I thought I knew enough of the highly bureaucratic, and most of the time, ossified administration of Hong Kong on both personal and professional fronts. Yet I still couldn't help flung into puzzle and unbelief when I read that a 56-year-old man was killed by a heart attack when he was only 100 metres away from the emergency unit of the Caritas Hospital in Sham Shui Po yesterday.
According to the media reports, the man was taken to the hospital reception lobby where a uniformed staff refused to offer help, citing he/she didn't know how. When a doctor reporting duty at the hospital helped the man's son call the emergency line, an ambulance was dispatched from Mong Kok three kilometres away. Another ambulance from Cheung Sha Wan finally arrived and took the man to Caritas Hospital's emergency unit after a long-winded detour of hundreds of metres. The man, eventually but not surprisingly, was certified dead.
Even if the media reports were accurate to the best possible extent, a number of key questions remain unanswered:
1. Who was that uniformed staff? Was he/she a medical staff? If yes, how could he/she refuse to help, which can be as simple as fetching the appropriate personnel rather than giving emergency treatment himself/herself?
2. Did the doctor reporting duty at the hospital call his colleagues for help as well? If no, why not?
3. Upon receiving the report, why did the Fire Services Department dispatch an ambulance from Mong Kok rather than Cheung Sha Wan in the first place? If there was no ambulance available from Cheung Sha Wan, why could there be one to arrive at the scene when the Mong Kok ambulance was stuck in the traffic?
Once again, the Caritas Hospital responded today that the parties involved have all followed the hospital's guidelines and procedures in handling this case. This means no one is liable for any fault or misconduct at least in legal and operational terms. Like many other cases, any human life or property lost is nothing more than an unfortunate coincidence.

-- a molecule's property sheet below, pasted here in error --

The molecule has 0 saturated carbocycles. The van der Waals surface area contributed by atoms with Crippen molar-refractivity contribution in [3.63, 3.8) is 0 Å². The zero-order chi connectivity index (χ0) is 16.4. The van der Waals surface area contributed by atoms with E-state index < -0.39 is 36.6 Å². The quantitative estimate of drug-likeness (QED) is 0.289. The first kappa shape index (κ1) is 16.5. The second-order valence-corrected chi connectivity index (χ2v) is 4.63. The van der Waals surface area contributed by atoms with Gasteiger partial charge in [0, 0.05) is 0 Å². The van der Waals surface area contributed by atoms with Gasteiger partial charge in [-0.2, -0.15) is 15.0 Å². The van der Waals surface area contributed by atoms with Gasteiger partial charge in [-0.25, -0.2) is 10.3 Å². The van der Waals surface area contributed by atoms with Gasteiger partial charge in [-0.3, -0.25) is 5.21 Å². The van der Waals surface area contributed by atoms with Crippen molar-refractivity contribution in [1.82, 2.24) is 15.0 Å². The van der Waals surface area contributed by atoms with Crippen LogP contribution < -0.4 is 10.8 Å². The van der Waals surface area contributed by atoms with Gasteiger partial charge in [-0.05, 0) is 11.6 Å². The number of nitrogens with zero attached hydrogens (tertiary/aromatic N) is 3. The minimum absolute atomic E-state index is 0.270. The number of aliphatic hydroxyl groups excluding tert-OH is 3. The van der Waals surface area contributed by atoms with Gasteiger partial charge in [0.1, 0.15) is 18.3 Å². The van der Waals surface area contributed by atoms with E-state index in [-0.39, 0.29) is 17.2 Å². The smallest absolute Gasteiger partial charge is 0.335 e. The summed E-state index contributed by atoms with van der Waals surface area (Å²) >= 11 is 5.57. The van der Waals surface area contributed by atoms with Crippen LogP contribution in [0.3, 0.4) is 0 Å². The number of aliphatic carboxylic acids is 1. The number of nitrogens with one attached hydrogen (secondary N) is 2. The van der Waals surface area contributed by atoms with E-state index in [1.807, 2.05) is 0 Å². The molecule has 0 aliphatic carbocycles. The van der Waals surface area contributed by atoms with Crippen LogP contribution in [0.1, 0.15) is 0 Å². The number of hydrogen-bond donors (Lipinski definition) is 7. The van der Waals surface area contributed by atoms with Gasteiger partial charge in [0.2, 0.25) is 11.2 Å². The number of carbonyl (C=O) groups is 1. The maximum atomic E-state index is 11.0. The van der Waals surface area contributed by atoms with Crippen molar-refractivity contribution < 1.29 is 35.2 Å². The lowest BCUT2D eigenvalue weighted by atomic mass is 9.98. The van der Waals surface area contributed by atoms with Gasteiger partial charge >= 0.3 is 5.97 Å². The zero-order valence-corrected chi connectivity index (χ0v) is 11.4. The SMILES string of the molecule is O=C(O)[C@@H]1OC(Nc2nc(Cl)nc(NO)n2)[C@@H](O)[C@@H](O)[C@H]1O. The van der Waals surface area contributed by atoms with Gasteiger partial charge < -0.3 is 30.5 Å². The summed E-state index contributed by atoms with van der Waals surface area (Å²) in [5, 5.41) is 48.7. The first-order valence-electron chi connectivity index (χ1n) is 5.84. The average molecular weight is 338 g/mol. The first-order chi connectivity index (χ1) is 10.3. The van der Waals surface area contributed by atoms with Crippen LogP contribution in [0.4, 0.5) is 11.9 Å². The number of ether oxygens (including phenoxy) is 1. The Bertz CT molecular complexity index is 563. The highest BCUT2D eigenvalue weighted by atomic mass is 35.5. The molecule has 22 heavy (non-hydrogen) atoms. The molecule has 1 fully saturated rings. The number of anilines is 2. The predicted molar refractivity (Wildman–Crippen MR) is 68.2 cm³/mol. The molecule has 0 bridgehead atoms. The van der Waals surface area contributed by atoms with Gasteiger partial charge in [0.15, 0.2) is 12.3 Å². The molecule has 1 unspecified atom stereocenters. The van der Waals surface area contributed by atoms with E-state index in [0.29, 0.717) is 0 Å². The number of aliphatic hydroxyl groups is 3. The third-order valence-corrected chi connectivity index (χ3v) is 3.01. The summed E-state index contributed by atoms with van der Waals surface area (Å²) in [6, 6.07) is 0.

Pardon me if I sound a bit too assertive when this matter is still under investigation, I can't help venting my anger and frustration upon reading this piece of news.
I can't remember how many times I have heard unfortunate and yet irritating stories of this kind. At this time when judgement built on a strong common sense is indispensable, it seems there are still more than enough technocrats in the administration who know nothing but ploughing through the nitty-gritty trivia and the countless guidelines and regulations to hold them in their positions until their retirement. Apparently there is a strong belief that as long as the guidelines and regulations are adhered to, one can be assured that he/she is legally and operationally clean. Unfortunately this exclusivity to rigid bureaucracy is a regrettable neglect of what civil servants and public service personnel are supposed to do in the first place - serving the needs of people. If the human race can be governed by bureaucracy instead of sensible discretion and judgement, why do we need the complacent civil servants and public service officers to make decisions on our behalf?
Anyone who suggests that the Hong Kong bureaucracy may eventually change some time when the younger generations are promoted to more senior positions may be over-optimistic. The mammoth administration of Hong Kong has already evolved into a blood-sucking vampire who can turn every victim into one of its kind, losing sight of the reality and feeling complacent and hostile towards those who stay outside its crumbling castle of elitism.